by Richard Carrara, President
Industrial Sensors Inc.
Being able to respond to marketplace opportunities with "The ISI Advantage" is what gives our company its competitive edge. This advantage can be summarized with four words:
Observing first-hand how these conditions can affect operating efficiency has given ISI personnel the experience to advise plant operators on ways to make their process environments safer and more efficient by avoiding or eliminating conditions that create downtime and erode productivity and profitability.
The purpose of this discussion is to familiarize you with these conditions so that you can be more effective problem solver. ISI personnel are experts in solving problems which commonly plague extrusion plant operations in these five areas:
1. Noise Interference
2. Mounting Holes
3. Transducer Installation
4. Diaphragm Considerations
5. Transducer Calibration
1. NOISE INTERFERENCE
Noise interference is often misunderstood or misdiagnosed because it seems so mysterious and complex. In reality, the problem is quite easy to solve by following well known and simple procedures.
Noise problems caused by electrical interference are usually traceable to poor grounding, inadequate and/or insufficient electromagnetic protection in the signal processor and/or the readout instrument.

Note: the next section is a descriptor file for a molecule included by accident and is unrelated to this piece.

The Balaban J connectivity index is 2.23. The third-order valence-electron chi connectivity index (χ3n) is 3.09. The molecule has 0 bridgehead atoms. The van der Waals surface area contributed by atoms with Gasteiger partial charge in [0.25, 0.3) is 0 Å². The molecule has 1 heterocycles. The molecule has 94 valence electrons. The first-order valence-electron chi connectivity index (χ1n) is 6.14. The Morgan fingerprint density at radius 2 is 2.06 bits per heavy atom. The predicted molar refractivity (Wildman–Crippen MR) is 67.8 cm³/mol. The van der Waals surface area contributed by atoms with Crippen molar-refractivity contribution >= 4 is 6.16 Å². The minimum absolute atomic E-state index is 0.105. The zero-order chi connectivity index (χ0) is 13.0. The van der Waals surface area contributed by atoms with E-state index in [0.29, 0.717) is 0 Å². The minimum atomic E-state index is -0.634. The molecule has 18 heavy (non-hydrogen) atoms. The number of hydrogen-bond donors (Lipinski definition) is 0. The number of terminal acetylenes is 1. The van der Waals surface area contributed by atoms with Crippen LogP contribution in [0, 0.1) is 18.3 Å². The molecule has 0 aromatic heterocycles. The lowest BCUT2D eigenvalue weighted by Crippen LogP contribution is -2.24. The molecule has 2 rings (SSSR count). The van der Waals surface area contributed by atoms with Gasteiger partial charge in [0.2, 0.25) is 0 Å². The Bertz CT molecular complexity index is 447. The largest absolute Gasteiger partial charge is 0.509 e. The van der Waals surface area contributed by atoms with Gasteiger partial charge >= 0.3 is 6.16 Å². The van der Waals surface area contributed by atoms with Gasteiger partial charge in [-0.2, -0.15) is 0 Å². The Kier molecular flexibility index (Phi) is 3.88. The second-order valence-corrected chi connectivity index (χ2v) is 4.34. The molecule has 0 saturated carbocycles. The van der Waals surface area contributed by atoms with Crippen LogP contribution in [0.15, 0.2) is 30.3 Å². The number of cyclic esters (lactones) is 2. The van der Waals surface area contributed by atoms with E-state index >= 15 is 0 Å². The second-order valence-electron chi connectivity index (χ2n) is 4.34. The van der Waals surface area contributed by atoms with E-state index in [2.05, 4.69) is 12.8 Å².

Every single instrument and transducer (transmitter) that carries the ISI name has received the C.E. mark of approval. This means that ISI products are immune to electromagnetic energy and noise caused by motors, switches, heaters, compressors, walkie-talkies and unbalanced factory loads. DC motors are particularly troublesome, but independent outside testing has shown that ISI products are exceptionally well protected against energy spikes induced by rapid switching of the DC motor control current (pulse width modulation).
Because all melt pressure sensors are grounded at the tip, they are in fact grounded when they come into contact with the extruder. For this reason, it is imperative that the shield of the cable which connects the transducer of the instrument be attached to the sensor via the connector. This can be accomplished simply by attaching the shield under one of the screw terminals located on the transducer. Do not connect the shield to the readout instrument.
It is important that the shield be grounded at one end. Otherwise, a ground loop may be created through the shield which would defeat the purpose of a single ended grounded shield called a "Faraday Cage," (named for its developer Michael Faraday). This is a common technique used to extract noise, collect it via the shield and bring it harmlessly to ground.